An Office and a Spy: The Tower (1993)

Dave fires up a much-maligned Fox Original and discovers that it’s a stylish slice of dystopia.

It was 1980 when Gregory Harrison, best known as Gonzo in the TV series Trapper John M.D, partnered with agent-cum-impresario Franklin R. Levy to form the Catalina Production Group. Straddling both stage and screen production, they became an important force in the Los Angeles theatre scene, winning somewhere in the region of one-hundred and fifty awards for plays they presented during their decade-long existence. In regards to television, a handful of Catalina productions like The Hasty Heart (1983) and Picnic (1986) were adapted from the well-trodden boards of the L.A. footlights, and several more of their boob tube endeavours were prime time originals.

THE TOWER is one such beast – albeit a beast that marks the end of an era for Catalina. On 17th March 1992, Levy passed away from a pulmonary embolism at the tragically young age of forty-three. The Tower aired as a Fox Original fifteen months later, in August ’93. And what a picture to bow out on.

Widely chastised for its dated accoutrements, mediocre ‘90s green screen effects, and, indeed, for casting Paul Reiser in the lead, The Tower has spent much of the last three decades fading from the minds of those who caught its original airing. However, as derivative as Richard Kletter’s picture is, taking in everything from Colossus: The Forbin Project (1970) and Chopping Mall (1986) to Die Hard (1988), Gremlins 2 (1990) and After Hours (1985), it’s also a fine dystopian nightmare that is, at times, a sheer joy to behold.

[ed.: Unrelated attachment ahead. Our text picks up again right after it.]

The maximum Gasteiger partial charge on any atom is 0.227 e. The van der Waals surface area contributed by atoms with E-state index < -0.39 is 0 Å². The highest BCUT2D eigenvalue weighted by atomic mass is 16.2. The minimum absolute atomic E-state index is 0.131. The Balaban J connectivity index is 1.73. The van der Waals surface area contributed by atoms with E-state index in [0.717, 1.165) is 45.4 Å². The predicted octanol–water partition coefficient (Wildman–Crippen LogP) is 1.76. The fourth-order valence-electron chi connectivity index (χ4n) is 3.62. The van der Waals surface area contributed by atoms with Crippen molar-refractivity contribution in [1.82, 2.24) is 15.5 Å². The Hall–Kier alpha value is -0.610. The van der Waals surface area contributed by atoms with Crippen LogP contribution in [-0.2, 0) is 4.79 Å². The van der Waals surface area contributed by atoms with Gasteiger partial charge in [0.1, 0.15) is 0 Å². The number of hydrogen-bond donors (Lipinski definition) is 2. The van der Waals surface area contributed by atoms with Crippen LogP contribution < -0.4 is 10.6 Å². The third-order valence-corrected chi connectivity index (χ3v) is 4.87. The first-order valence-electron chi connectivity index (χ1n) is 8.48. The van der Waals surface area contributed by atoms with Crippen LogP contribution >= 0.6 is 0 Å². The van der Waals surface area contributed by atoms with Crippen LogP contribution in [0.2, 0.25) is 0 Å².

Tony Minot (Reiser) fancies himself as a ‘90s Jan Hammer – but as ivory tickling doesn’t pay the rent, he’s taken a job in a state of the art office block downtown. Inadvertently damaging his key card upon entry, Minot quickly becomes the target for an all-seeing surveillance system hellbent on totting up his repeated security violations to such a degree that his safety is in peril.

Lensed by Bing Sokolsky (who went on to photograph D.J. Caruso’s brilliant actioner Black Cat Run (1998)), The Tower is laced with an ice blue filter that brings about a real sense of sterility. With the bulk of the movie unfolding inside a looming pillar of architecture, Sokolsky crafts a stylised and imposing world with aplomb. As I alluded to earlier, some of the visuals are a little clunky. However, under the guidance of VFX legend William Mesa – a brief foray into television work between Army of Darkness (1992) and Monolith (1993) – manages to do a lot with what’s clearly very little.

As for Reiser, he’s excellent here. Harnessing a little Griffin Dunne from Scorsese’s aforementioned mid-‘80s banger, he’s the perfect blend of sardonic wit and absolute panic – which makes the appearance of his calm-natured co-worker Linda (Susan Norman) a welcome contrast.

By the time the final third rolls around, and the robotically-voiced Big Brother (or, in this case, Big Sister) starts spouting Creedence Clearwater Revival lyrics like a demented version of HAL 9000 as a flailing Minot clings helplessly to a lift shaft, I think most of you would be reluctant to forget about The Tower in a rush.

USA ● 1993 ● Sci-Fi, Thriller, TVM ● 83mins

Paul Reiser, Susan Norman, Richard Gant, Roger Rees ● Dir. Richard Kletter ● Wri. Richard Kletter, John Riley, from a story by John Riley

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